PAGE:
There is talk around the club that Karlsson is not untouchable for trading but the problem in moving him might be that teams don’t want a player who has not proven he can be the dominant player after his foot surgery he once was. Many general managers feel the best of Karlsson is behind him.


And don’t forget, the Senators were playing at last year’s levels early this season until the Turris trade and injury-hampered Karlsson returned. Back-breakers those two factors. As well, the terrible Turris trade by general manager Pierre Dorion (former Sens GM Bryan Murray worked for two years to get Turris) has undermined the players’ faith in the current GM. Even without that trade, Dorion had a tough act to follow given the love players had for Murray.

Then there are the machinations outside the Canadian Tire Centre.

The hope of the franchise is a new rink on LeBreton Flats where people from all over the National Capital Region can easily come to games close to downtown unlike in the far west-end current location. Insiders say the new arena is a matter of survival rather than a nice-to-have. So Melnyk talking about staying in the west end could just be talk. It might become a necessity if he doesn’t get to LeBreton, but it would probably be the end of the franchise in Ottawa.

Discouraging is the fact that Mayor Jim Watson’s priority is the Lansdowne partnership the city has with Ottawa Sports and Entertainment Group. A LeBreton arena for the Sens means more competition with Lansdowne for entertainment dollars and adversely affects revenue coming to the city.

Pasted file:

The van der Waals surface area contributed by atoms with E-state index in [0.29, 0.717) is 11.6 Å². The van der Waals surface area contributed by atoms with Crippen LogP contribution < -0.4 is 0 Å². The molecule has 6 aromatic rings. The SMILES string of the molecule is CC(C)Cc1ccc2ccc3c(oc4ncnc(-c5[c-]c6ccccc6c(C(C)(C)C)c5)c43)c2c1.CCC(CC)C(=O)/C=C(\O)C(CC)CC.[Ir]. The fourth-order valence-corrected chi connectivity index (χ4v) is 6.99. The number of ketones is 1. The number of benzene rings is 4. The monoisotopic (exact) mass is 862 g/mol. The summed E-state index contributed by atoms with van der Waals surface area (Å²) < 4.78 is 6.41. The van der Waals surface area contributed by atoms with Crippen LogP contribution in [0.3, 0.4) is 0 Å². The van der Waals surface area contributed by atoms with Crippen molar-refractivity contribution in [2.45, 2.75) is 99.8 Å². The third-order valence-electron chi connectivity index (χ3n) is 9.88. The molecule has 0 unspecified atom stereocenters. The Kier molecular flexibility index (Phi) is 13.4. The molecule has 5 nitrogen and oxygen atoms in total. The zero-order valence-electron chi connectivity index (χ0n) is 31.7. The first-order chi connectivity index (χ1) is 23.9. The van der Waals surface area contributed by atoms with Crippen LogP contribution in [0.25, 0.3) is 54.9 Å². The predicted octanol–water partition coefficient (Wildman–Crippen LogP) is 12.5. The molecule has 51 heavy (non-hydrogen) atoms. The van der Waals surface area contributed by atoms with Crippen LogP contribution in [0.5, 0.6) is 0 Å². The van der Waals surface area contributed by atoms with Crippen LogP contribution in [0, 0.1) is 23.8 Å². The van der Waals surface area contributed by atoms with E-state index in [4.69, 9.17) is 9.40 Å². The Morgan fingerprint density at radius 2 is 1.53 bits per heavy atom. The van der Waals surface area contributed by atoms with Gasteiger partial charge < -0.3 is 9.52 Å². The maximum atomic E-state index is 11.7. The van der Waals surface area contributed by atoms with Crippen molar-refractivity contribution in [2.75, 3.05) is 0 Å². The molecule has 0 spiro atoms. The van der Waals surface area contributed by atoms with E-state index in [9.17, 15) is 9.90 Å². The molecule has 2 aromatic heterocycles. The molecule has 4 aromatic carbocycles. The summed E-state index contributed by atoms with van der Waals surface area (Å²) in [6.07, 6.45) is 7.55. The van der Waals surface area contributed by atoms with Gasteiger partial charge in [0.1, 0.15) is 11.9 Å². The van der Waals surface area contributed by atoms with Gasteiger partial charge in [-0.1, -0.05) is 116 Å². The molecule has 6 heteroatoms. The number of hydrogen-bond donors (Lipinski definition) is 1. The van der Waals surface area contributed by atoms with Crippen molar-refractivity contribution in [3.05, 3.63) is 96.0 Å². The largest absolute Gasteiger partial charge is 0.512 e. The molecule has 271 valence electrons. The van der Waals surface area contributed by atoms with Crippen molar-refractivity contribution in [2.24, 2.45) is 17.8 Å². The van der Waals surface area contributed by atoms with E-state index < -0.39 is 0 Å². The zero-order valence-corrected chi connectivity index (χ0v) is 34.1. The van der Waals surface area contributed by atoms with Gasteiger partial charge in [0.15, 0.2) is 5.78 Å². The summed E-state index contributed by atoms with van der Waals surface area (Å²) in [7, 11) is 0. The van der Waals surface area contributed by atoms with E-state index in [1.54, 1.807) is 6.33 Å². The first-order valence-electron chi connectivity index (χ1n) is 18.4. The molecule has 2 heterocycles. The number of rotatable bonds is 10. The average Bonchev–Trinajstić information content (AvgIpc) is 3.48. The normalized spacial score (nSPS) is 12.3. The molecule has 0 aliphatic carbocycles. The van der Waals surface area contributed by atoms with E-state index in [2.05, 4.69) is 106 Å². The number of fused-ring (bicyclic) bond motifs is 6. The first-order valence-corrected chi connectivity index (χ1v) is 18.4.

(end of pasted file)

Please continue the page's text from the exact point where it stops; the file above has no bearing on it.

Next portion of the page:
Thus, Watson’s hard-line stand against the Sens in a year-end interview with CTV Ottawa. Watson is not interested in seeing the Sens prosper financially. Also, the squabble is personal as Watson does not like Melnyk.

Every developer in Ottawa gets half of the cost of soil remediation covered by the city when the developer builds on polluted land … well every developer except the Ottawa Senators at LeBreton. Watson has said that money won’t be available to the Senators and seeing that the mayor has sole negotiating power at LeBreton courtesy of a vote by city council, what Watson says is final. The mayor might need a rubber stamp from council when negotiations finish … or not.

The Senators players see this, see the hope of this franchise going down the drain, and they are discouraged. Other NHL stops look like a better bet than staying in Ottawa. Not filling the CTC with fans is another discouragement.

According to the NHL source, the quality of players on the Senators is very good but discipline has broken down. This is not a club giving its best. In fact in interview after interview, players say the team needs to show a better effort. They’re right.